Author Topic: The DWP nightmare  (Read 389 times)

Monic1511

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Re: The DWP nightmare
« Reply #15 on: May 29, 2018, 10:09:30 PM »
Hi Fiz

unfortunately the mum has shown the tribunal decision to the wrong person, the face to face assessor doesn't need to see the tribunal decision, the dwp decision maker should have seen it which is why I said send a copy with the form or with the MR but we are way past that now.

You look after yourself though

Monic

Fiz

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Re: The DWP nightmare
« Reply #16 on: May 30, 2018, 05:56:24 AM »
Oh, I will tell her when I see her rather than text her again as there is no rush. She knows to take it to tribunal now at least. She's dropped her full time hours to part time hours to do a set amount of hours with her son who's moved back home since the tumour diagnosis. He had been living with his fiancÚ and she's moved in with them too. I don't know if the fiancÚ has stopped working or reduced her hours and I'm unsure if she might be able to claim carer's allowance as he can never be left, but I guess that is all down to a PIP decision. I really don't know how someone who's illness means they can never be alone cannot qualify for PIP. I find it amazing.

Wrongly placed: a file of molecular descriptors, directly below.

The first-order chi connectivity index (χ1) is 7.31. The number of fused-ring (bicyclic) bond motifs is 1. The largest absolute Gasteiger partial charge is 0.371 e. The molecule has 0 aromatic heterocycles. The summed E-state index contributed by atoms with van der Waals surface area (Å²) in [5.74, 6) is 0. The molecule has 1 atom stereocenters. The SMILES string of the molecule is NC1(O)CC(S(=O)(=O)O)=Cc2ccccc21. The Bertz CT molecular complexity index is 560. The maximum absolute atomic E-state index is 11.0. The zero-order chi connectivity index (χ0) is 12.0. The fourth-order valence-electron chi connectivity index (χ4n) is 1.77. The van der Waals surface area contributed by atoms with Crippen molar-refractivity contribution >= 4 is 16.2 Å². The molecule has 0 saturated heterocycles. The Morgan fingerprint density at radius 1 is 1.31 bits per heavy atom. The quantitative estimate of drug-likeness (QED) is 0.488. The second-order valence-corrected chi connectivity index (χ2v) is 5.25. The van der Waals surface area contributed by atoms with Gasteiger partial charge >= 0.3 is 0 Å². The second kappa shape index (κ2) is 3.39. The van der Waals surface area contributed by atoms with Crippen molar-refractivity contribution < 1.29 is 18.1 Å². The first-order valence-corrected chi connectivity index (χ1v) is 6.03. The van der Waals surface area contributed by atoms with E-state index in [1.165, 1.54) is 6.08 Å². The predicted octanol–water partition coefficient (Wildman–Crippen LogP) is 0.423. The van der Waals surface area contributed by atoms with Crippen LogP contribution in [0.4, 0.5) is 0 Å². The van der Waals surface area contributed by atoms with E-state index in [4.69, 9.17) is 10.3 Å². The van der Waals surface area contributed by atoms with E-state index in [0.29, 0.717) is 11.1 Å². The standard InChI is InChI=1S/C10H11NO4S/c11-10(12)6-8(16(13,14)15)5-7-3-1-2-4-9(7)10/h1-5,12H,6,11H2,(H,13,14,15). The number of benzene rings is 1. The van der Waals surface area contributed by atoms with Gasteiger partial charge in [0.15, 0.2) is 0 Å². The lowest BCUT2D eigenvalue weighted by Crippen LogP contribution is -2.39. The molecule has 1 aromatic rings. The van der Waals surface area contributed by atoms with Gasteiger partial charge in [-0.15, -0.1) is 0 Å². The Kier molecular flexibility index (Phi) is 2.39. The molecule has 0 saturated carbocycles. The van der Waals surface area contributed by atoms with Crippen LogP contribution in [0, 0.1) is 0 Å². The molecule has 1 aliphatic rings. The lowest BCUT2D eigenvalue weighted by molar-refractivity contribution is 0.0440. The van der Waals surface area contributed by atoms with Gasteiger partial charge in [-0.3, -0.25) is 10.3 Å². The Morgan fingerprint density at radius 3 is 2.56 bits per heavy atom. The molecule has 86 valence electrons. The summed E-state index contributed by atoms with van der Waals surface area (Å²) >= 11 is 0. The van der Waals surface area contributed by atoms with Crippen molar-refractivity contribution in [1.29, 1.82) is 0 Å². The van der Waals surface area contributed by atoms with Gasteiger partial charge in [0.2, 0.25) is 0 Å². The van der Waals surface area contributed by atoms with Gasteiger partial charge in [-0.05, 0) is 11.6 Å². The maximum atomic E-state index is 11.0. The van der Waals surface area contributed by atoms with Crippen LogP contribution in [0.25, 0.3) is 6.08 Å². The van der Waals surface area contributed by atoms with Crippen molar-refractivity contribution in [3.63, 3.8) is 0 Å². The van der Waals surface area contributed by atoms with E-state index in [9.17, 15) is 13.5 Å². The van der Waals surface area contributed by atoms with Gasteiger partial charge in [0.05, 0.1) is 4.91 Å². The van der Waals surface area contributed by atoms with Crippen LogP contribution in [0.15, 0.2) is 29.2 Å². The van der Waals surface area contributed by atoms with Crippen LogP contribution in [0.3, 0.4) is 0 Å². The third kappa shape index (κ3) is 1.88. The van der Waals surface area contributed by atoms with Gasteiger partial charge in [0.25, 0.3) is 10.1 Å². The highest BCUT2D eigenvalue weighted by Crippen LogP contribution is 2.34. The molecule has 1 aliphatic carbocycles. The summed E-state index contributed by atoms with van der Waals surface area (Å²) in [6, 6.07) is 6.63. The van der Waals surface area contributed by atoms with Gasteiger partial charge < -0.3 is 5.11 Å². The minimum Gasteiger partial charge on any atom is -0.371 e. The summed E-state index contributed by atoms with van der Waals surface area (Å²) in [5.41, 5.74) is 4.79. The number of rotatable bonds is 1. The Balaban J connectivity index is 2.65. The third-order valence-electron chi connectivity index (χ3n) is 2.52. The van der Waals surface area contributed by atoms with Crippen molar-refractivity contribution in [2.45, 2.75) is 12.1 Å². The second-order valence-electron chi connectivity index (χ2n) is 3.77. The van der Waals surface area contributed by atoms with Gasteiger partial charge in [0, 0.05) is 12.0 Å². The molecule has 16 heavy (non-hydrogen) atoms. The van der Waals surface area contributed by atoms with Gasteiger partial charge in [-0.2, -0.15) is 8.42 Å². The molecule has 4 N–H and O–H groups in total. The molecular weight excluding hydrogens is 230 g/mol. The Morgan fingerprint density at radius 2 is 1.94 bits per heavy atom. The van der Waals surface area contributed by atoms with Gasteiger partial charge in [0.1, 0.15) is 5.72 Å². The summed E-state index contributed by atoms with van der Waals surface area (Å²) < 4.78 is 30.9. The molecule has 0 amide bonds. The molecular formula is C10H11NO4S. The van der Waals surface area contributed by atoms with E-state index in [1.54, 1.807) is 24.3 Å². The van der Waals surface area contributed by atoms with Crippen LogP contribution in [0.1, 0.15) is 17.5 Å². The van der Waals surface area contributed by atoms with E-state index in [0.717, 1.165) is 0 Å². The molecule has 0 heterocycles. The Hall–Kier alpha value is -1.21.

But your answer above has given me a little hope. It means the decision makes does look at evidence provided and not just the assessor's report before making a decision. My assessor asked me no questions regarding how my mental health affects me going out and about and so I've been worrying that I won't get the extra points that I know I'm entitled to but that had all been evidenced in professionals letters as well as fully on my application form so hopefully then that will be taken into account even though the assessor didn't talk about it.

I've decided I'll apply for mandatory reconsideration if I don't get the award I know that I'm entitled to, the evidence is all there. But if the decision remains unchanged then I'll not go on to the tribunal stage. I can't cope with it.

Sunny Clouds

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Re: The DWP nightmare
« Reply #17 on: May 30, 2018, 02:15:54 PM »
Quote
But if the decision remains unchanged then I'll not go on to the tribunal stage. I can't cope with it.

I feel so incredibly angry that the system is such that people (not just you) feel that way.  The removal of legal aid for almost all welfare cases was utterly disgusting, and whilst again and again people that have been to tribunal say that it's ok and that it's far less intimidating than dealing with the DWP, it can still feel just that bit too much for a particular individual. 

I want to say "No! You must go to tribunal if you don't win on reconsideration!"  But if that wasn't a major hurdle for you, you wouldn't be claiming the blasted benefits in the first place.  It's just like the cases highlighted by Frances Ryan in the Guardian recently about people who couldn't physically get into unadapted assessment centres. 

So obviously I hope that  you get what you're entitled to and that if not, you get it on reconsideration.  I'd like to think you'd stick it out to tribunal if that's what it takes, not least because I think you express yourself clearly here, but I don't think there'd be a single Oucher here (including me) that would condemn you rather than the government if you felt you couldn't face it.
(I'm an obsessive problem-solver, so feel free to ignore any suggestions or solutions I offer, even if they sound terribly insistent.)